Beethoven Violin Sonatas 4, 5 & 7
ONYX 4221 / Releasing March 26th 2021
It’s a mere decade since Viktoria Mullova’s last recorded foray into Beethoven’s violin sonatas (9/10). Then her co-conspirator was Kristian Bezuidenhout; now it is Alasdair Beatson, playing a delicious Paul McNulty copy of an 1805 Viennese Walter fortepiano. In his brief explanatory note, Beatson identifies the intimacy and ‘shared subtleties of articulation and colour’ between the two instruments – Mullova’s gut-strung Guadagnini is addressed with a classical bow – which is appropriate to the music and exploited fully in this recording. Responsiveness to Beethoven’s detailed markings is a given in readings of this degree of acuity but the range of dynamics in both performance and recording (at Wyastone Concert Hall, very much the Potton Hall of the Welsh Marches) truly brings each moment to life. The opening of the C minor Sonata (Op 30 No 2) lours with a palpable sense of unease, while distant thunder in the piano’s left hand mars the sunny disposition of the SpringSonata’s first movement. The piano never becomes strident, though, retaining a vivid clarity in its bass range and avoiding hints of glassiness in the upper treble.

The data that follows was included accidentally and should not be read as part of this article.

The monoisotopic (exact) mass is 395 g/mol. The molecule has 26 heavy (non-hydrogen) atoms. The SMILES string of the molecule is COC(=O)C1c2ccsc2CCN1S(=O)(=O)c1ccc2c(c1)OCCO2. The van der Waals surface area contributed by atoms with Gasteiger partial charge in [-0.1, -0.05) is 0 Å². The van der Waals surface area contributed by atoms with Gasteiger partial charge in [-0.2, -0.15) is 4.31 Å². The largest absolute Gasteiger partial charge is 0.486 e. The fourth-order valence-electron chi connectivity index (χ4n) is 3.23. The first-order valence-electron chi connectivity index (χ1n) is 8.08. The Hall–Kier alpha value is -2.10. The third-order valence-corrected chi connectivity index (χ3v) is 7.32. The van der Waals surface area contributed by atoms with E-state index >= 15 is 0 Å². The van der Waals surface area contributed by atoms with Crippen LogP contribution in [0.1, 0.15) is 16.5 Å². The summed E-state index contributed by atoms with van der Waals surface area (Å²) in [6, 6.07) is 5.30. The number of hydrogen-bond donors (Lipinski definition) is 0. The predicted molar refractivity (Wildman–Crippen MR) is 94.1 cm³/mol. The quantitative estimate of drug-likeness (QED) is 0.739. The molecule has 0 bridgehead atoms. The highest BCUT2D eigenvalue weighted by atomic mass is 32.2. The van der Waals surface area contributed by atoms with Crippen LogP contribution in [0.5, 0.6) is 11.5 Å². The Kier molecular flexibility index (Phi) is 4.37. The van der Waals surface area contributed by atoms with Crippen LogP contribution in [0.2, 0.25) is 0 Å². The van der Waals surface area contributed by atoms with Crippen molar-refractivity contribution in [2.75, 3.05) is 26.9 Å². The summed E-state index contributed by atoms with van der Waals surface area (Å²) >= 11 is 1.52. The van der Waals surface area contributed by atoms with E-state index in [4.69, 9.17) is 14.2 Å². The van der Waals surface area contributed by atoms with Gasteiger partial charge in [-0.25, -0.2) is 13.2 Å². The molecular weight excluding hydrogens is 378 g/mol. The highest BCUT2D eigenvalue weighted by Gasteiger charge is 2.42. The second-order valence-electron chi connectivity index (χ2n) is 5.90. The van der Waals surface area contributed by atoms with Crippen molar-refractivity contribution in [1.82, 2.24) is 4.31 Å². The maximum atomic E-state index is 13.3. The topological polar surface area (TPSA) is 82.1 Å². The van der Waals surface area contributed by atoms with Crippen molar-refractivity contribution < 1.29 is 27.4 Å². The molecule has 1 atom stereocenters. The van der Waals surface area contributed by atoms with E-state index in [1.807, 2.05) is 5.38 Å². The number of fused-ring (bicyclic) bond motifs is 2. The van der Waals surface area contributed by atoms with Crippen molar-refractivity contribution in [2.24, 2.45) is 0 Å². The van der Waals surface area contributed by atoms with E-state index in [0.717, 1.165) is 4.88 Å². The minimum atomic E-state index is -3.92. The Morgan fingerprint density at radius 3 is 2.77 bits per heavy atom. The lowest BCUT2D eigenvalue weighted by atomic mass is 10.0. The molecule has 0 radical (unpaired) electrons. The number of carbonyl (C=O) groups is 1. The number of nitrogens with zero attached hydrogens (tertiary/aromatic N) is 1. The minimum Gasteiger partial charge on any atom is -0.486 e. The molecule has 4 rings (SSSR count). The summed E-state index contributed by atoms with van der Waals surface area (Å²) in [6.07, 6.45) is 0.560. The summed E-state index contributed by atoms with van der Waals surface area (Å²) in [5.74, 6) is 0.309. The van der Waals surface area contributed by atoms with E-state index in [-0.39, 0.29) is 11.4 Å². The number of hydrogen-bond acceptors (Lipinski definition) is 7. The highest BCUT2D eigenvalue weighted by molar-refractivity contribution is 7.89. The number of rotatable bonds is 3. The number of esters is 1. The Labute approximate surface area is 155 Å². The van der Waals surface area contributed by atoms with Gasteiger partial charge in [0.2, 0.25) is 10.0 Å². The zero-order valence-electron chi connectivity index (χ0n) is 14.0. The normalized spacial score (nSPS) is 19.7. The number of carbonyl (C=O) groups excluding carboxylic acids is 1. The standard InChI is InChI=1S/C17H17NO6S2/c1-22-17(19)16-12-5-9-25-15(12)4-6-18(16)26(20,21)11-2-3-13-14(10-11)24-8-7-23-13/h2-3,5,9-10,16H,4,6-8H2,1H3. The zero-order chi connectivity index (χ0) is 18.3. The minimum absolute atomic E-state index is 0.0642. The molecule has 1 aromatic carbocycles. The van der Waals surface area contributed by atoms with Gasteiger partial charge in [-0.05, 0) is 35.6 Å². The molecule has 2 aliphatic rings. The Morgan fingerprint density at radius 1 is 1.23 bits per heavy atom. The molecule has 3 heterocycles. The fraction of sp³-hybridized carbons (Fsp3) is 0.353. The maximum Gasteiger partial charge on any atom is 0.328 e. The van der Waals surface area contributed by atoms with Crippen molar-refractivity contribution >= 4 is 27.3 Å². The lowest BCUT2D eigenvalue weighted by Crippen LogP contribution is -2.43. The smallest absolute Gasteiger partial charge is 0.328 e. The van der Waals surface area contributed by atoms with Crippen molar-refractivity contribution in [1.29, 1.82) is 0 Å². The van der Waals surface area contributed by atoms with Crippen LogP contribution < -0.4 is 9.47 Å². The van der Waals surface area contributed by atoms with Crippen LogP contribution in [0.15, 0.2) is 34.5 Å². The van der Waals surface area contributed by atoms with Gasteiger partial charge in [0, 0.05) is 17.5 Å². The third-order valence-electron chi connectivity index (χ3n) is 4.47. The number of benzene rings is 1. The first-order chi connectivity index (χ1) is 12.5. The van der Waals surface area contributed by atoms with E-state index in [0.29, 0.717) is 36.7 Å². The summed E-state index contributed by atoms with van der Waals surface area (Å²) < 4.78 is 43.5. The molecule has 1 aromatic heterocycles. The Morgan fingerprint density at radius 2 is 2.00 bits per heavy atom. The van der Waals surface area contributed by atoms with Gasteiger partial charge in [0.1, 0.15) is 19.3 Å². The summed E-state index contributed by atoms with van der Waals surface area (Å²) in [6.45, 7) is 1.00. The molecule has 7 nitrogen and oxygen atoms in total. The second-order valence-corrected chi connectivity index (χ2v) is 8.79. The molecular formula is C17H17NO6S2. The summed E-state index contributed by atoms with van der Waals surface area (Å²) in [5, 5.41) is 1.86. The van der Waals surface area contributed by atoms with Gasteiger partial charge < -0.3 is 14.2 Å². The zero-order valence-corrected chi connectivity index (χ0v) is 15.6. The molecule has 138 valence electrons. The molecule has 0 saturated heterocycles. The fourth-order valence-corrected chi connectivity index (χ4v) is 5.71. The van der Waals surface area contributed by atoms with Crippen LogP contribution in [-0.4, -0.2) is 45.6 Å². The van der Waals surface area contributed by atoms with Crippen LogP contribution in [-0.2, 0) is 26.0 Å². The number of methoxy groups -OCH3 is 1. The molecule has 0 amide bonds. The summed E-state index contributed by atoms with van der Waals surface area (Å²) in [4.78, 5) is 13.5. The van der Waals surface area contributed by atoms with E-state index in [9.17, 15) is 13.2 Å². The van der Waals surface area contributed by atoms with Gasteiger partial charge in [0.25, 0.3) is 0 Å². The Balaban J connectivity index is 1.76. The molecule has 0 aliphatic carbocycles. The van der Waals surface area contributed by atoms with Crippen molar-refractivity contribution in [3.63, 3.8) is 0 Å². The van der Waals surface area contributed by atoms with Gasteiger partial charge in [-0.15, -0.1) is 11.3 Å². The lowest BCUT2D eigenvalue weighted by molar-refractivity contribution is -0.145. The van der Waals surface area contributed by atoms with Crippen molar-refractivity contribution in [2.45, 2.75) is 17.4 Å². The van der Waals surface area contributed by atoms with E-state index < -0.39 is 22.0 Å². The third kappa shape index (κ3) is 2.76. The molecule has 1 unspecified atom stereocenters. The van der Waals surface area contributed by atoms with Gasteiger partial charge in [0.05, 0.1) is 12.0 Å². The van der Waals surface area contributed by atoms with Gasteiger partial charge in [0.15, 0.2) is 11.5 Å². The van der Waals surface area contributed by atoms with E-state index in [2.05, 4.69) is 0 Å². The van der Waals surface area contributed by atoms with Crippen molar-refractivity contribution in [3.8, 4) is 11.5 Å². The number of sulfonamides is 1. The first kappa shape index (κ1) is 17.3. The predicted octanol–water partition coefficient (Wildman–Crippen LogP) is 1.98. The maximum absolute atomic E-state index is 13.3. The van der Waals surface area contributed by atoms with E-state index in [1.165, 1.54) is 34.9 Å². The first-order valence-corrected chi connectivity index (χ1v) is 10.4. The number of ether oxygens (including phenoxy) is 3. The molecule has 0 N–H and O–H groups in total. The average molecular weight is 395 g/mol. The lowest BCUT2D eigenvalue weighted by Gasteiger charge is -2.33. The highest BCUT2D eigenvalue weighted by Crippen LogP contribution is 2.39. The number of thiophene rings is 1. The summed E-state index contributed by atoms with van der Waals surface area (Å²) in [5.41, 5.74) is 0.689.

And Mullova’s playing, its strength and power resting on many years’ association with Beethoven and his music, strikes sparks off not only her piano support but also the sonic purity of her surroundings and the constant, still-challenging invention of each score. Her sound is rich but not creamy, and never lapses into mere beauty for its own sake. Her spectrum of tones, from the merest whisper to full-throated songfulness in lyrical passages, and range of nuance compel the attention throughout.
Among recent recordings of such extremely familiar repertoire, this one must surely rank among the finest. Will Mullova keep us waiting another ten or more years for her next sonata instalment?